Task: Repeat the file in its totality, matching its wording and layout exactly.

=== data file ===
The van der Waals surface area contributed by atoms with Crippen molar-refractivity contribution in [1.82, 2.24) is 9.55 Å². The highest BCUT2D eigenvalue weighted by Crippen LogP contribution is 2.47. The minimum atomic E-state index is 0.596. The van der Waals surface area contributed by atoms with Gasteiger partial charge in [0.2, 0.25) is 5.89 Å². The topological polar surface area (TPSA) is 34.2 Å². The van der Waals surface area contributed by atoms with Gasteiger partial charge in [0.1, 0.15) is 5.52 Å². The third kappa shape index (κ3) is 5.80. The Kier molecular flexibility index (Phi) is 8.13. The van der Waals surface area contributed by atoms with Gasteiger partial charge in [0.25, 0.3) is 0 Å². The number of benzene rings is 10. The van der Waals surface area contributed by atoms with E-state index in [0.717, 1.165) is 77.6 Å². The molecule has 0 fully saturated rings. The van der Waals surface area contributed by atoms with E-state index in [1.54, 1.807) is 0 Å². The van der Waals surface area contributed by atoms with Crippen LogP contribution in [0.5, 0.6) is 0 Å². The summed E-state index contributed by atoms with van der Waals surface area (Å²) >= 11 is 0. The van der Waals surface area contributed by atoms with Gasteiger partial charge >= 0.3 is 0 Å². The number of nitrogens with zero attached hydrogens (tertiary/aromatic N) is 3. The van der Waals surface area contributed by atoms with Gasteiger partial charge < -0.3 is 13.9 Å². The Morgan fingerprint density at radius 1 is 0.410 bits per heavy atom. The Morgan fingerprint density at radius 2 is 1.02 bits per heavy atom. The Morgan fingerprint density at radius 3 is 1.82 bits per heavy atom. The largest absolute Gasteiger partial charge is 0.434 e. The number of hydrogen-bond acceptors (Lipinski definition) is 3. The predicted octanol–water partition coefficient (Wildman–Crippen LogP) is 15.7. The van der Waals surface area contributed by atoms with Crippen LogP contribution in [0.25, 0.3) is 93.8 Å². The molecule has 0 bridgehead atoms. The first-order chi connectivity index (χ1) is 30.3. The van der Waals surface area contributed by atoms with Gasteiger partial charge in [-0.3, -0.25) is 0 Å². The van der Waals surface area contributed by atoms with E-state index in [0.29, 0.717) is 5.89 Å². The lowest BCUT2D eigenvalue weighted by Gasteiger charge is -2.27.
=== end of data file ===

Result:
The van der Waals surface area contributed by atoms with Crippen molar-refractivity contribution in [1.82, 2.24) is 9.55 Å². The highest BCUT2D eigenvalue weighted by Crippen LogP contribution is 2.47. The minimum atomic E-state index is 0.596. The van der Waals surface area contributed by atoms with Gasteiger partial charge in [0.2, 0.25) is 5.89 Å². The topological polar surface area (TPSA) is 34.2 Å². The van der Waals surface area contributed by atoms with Gasteiger partial charge in [0.1, 0.15) is 5.52 Å². The third kappa shape index (κ3) is 5.80. The Kier molecular flexibility index (Phi) is 8.13. The van der Waals surface area contributed by atoms with Gasteiger partial charge in [0.25, 0.3) is 0 Å². The number of benzene rings is 10. The van der Waals surface area contributed by atoms with E-state index in [0.717, 1.165) is 77.6 Å². The molecule has 0 fully saturated rings. The van der Waals surface area contributed by atoms with E-state index in [1.54, 1.807) is 0 Å². The van der Waals surface area contributed by atoms with Crippen LogP contribution in [0.5, 0.6) is 0 Å². The summed E-state index contributed by atoms with van der Waals surface area (Å²) >= 11 is 0. The van der Waals surface area contributed by atoms with Gasteiger partial charge >= 0.3 is 0 Å². The number of nitrogens with zero attached hydrogens (tertiary/aromatic N) is 3. The van der Waals surface area contributed by atoms with Gasteiger partial charge < -0.3 is 13.9 Å². The Morgan fingerprint density at radius 1 is 0.410 bits per heavy atom. The Morgan fingerprint density at radius 2 is 1.02 bits per heavy atom. The Morgan fingerprint density at radius 3 is 1.82 bits per heavy atom. The largest absolute Gasteiger partial charge is 0.434 e. The number of hydrogen-bond acceptors (Lipinski definition) is 3. The predicted octanol–water partition coefficient (Wildman–Crippen LogP) is 15.7. The van der Waals surface area contributed by atoms with Crippen LogP contribution in [0.25, 0.3) is 93.8 Å². The molecule has 0 bridgehead atoms. The first-order chi connectivity index (χ1) is 30.3. The van der Waals surface area contributed by atoms with Gasteiger partial charge in [-0.3, -0.25) is 0 Å². The van der Waals surface area contributed by atoms with E-state index in [0.29, 0.717) is 5.89 Å². The lowest BCUT2D eigenvalue weighted by Gasteiger charge is -2.27.